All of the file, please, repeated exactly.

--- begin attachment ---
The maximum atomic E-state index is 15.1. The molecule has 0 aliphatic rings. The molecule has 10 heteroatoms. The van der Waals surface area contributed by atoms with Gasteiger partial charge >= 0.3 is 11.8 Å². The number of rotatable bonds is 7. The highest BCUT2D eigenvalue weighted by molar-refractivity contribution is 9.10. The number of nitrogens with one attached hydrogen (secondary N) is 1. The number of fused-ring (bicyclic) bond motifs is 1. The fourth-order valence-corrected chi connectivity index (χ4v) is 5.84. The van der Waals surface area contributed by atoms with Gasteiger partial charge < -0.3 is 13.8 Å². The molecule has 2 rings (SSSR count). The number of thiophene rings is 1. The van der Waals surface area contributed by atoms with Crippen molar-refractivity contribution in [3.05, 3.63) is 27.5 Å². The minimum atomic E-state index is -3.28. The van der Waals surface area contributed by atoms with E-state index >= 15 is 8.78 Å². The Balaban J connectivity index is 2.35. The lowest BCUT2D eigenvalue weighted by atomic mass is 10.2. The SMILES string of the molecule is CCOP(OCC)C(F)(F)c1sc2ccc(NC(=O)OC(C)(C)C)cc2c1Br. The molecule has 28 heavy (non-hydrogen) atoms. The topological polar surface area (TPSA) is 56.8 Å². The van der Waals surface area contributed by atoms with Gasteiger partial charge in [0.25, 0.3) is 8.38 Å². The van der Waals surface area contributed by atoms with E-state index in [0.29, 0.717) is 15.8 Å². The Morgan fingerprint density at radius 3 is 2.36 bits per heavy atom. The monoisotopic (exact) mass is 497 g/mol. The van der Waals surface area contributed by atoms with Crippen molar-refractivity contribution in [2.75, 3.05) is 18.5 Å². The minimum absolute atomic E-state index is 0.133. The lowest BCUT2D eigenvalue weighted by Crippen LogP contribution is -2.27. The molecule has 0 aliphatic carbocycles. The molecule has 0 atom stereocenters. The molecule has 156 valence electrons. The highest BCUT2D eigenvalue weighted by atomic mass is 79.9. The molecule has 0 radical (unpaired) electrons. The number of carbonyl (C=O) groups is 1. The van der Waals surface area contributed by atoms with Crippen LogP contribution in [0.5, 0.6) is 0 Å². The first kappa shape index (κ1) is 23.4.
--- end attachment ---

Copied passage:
The maximum atomic E-state index is 15.1. The molecule has 0 aliphatic rings. The molecule has 10 heteroatoms. The van der Waals surface area contributed by atoms with Gasteiger partial charge >= 0.3 is 11.8 Å². The number of rotatable bonds is 7. The highest BCUT2D eigenvalue weighted by molar-refractivity contribution is 9.10. The number of nitrogens with one attached hydrogen (secondary N) is 1. The number of fused-ring (bicyclic) bond motifs is 1. The fourth-order valence-corrected chi connectivity index (χ4v) is 5.84. The van der Waals surface area contributed by atoms with Gasteiger partial charge < -0.3 is 13.8 Å². The molecule has 2 rings (SSSR count). The number of thiophene rings is 1. The van der Waals surface area contributed by atoms with Crippen molar-refractivity contribution in [3.05, 3.63) is 27.5 Å². The minimum atomic E-state index is -3.28. The van der Waals surface area contributed by atoms with E-state index >= 15 is 8.78 Å². The Balaban J connectivity index is 2.35. The lowest BCUT2D eigenvalue weighted by atomic mass is 10.2. The SMILES string of the molecule is CCOP(OCC)C(F)(F)c1sc2ccc(NC(=O)OC(C)(C)C)cc2c1Br. The molecule has 28 heavy (non-hydrogen) atoms. The topological polar surface area (TPSA) is 56.8 Å². The van der Waals surface area contributed by atoms with Gasteiger partial charge in [0.25, 0.3) is 8.38 Å². The van der Waals surface area contributed by atoms with E-state index in [0.29, 0.717) is 15.8 Å². The Morgan fingerprint density at radius 3 is 2.36 bits per heavy atom. The monoisotopic (exact) mass is 497 g/mol. The van der Waals surface area contributed by atoms with Crippen molar-refractivity contribution in [2.75, 3.05) is 18.5 Å². The minimum absolute atomic E-state index is 0.133. The lowest BCUT2D eigenvalue weighted by Crippen LogP contribution is -2.27. The molecule has 0 aliphatic carbocycles. The molecule has 0 atom stereocenters. The molecule has 156 valence electrons. The highest BCUT2D eigenvalue weighted by atomic mass is 79.9. The molecule has 0 radical (unpaired) electrons. The number of carbonyl (C=O) groups is 1. The van der Waals surface area contributed by atoms with Crippen LogP contribution in [0.5, 0.6) is 0 Å². The first kappa shape index (κ1) is 23.4.